In one of the most poignant moments of the tribute segment, Sheryl Crow teamed up with Mick Fleetwood and Bonnie Raitt to honour the late Fleetwood Mac member Christine McVie, who died in November.
David Crosby, Jeff Beck, Lisa Marie Presley, Irene Cara, Naomi Judd, Olivia Newton-John and Coolio were among the late artists honoured elsewhere in the tribute.
Women making history
Even before the stars sat down for the main ceremony, one of the evening's first historic moments occurred.
At the Grammy's Premiere Ceremony, which announces the night's non-broadcast winners, Viola Davis won a Grammy for best audio book, narration, and storytelling recording for the audio book of her memoir "Finding Me," completing the actor's EGOT collection. An performer who has won an Emmy, Grammy, Oscar, and a Tony Award during their career is known as an EGOT.
In her victory speech, Davis cited the 6-year-old Viola as inspiration for her novel. "To commemorate her life, including all of its joys and trauma. And it's been such a journey; I've just gotten!
Davis's first ever Grammy nomination and win came with this one.
She previously won an Emmy for her role in "How to Get Away with Murder," an Oscar for "Fences" and two Tony awards for "King Hedley III" and "Fences."
The audience greeted Davis with raucous applause and a standing ovation when she later showed up at the live Grammy Awards event to give the prize for best R&B song.
Another powerful moment was when pop singer Kim Petras and Sam Smith won for best pop duo/group performance for "Unholy."
In her moving acceptance speech, Petras – the first transgender woman to win in the category – dedicated the honour to the "transgender legends before me who kicked these doors open for me." Petras also thanked her mother for supporting her transition and Madonna for supporting LGBTQ rights.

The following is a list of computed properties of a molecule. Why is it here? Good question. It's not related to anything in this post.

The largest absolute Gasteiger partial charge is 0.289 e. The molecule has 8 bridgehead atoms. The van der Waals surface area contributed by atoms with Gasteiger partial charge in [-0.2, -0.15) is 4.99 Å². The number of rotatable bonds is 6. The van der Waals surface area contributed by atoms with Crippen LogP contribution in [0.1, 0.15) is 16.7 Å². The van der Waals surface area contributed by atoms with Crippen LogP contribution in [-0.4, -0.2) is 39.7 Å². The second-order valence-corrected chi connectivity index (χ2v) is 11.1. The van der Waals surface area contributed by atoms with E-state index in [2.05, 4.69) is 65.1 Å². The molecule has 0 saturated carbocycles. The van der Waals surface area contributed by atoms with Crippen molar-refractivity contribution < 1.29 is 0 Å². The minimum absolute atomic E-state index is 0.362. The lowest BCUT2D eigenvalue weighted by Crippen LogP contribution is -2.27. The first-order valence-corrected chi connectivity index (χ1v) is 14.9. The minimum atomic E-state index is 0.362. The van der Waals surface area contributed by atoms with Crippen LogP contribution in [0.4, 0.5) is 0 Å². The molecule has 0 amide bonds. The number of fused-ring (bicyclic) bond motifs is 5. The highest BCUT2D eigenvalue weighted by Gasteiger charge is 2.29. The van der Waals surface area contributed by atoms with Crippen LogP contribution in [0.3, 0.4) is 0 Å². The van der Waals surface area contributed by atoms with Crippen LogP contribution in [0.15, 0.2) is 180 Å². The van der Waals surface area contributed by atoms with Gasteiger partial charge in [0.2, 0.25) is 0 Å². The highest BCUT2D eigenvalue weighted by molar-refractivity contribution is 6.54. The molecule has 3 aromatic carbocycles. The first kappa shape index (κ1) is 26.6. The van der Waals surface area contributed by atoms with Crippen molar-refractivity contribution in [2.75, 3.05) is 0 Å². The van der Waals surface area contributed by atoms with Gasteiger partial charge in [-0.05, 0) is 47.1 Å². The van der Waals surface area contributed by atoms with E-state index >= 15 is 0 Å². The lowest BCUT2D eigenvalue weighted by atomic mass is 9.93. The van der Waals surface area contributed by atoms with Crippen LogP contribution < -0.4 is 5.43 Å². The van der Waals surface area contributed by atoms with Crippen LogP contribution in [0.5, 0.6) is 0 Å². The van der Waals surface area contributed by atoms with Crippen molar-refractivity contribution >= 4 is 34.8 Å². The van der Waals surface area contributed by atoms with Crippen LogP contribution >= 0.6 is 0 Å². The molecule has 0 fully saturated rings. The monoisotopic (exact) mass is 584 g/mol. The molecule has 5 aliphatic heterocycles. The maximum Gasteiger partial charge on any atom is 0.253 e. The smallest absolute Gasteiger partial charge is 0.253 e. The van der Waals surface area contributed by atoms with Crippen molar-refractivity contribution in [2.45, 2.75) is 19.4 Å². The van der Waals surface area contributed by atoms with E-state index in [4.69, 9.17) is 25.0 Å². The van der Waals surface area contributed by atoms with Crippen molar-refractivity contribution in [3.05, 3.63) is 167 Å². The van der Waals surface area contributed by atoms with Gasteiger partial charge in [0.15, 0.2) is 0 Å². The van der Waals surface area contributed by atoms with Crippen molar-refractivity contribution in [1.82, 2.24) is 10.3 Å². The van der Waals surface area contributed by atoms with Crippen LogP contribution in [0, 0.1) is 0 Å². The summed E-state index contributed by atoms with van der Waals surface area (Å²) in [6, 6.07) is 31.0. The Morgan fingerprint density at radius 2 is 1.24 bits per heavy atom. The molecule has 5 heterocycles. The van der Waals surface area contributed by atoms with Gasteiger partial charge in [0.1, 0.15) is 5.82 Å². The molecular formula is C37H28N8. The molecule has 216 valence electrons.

Petras isn't the first transgender musician to receive a Grammy, but she is one of the most well-known. According to Out, Wendy Carlos, a composer, received multiple Grammy awards in the 1960s. The well-known DJ Honey Dijon was nominated for a Grammy this year for her work on Beyoncé's big track "Renaissance."
Then there was Beyoncé herself, who set a record with 32 wins and became the most honoured artist in Grammy history.
Best dance/electronic recording, best traditional R&B performance, best dance recording, and best dance and electronic album were among Beyoncé's victories.
Beyoncé praised her husband, three children, and her late Uncle Johnny, whose name she notably mentions in the song "Heated," in her address. She also expressed her gratitude to the LGBTQ artists that directly inspired and influenced "Renaissance."
I want to thank the queer community for creating the genre and for your love, she remarked.
Lizzo, also a Grammy winner, perhaps put it best in her own acceptance speech, in which she addressed Beyoncé directly: "You clearly are the artist of our lives."